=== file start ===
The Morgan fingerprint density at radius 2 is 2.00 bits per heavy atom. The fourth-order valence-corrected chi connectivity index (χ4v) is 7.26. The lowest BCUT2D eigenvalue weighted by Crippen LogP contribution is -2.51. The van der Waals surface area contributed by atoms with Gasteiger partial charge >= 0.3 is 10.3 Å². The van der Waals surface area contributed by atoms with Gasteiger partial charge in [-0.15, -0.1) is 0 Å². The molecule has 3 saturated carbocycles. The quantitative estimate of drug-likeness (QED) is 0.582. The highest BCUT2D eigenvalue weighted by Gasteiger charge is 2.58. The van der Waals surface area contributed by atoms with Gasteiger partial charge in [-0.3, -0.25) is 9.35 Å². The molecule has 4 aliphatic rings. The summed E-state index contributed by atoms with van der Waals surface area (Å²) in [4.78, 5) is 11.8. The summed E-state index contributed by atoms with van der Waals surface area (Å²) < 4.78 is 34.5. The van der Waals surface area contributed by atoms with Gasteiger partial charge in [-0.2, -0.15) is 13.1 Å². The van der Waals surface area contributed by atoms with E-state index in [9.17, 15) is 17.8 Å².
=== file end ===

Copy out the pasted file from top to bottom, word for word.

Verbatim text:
The Morgan fingerprint density at radius 2 is 2.00 bits per heavy atom. The fourth-order valence-corrected chi connectivity index (χ4v) is 7.26. The lowest BCUT2D eigenvalue weighted by Crippen LogP contribution is -2.51. The van der Waals surface area contributed by atoms with Gasteiger partial charge >= 0.3 is 10.3 Å². The van der Waals surface area contributed by atoms with Gasteiger partial charge in [-0.15, -0.1) is 0 Å². The molecule has 3 saturated carbocycles. The quantitative estimate of drug-likeness (QED) is 0.582. The highest BCUT2D eigenvalue weighted by Gasteiger charge is 2.58. The van der Waals surface area contributed by atoms with Gasteiger partial charge in [-0.3, -0.25) is 9.35 Å². The molecule has 4 aliphatic rings. The summed E-state index contributed by atoms with van der Waals surface area (Å²) in [4.78, 5) is 11.8. The summed E-state index contributed by atoms with van der Waals surface area (Å²) < 4.78 is 34.5. The van der Waals surface area contributed by atoms with Gasteiger partial charge in [-0.2, -0.15) is 13.1 Å². The van der Waals surface area contributed by atoms with E-state index in [9.17, 15) is 17.8 Å².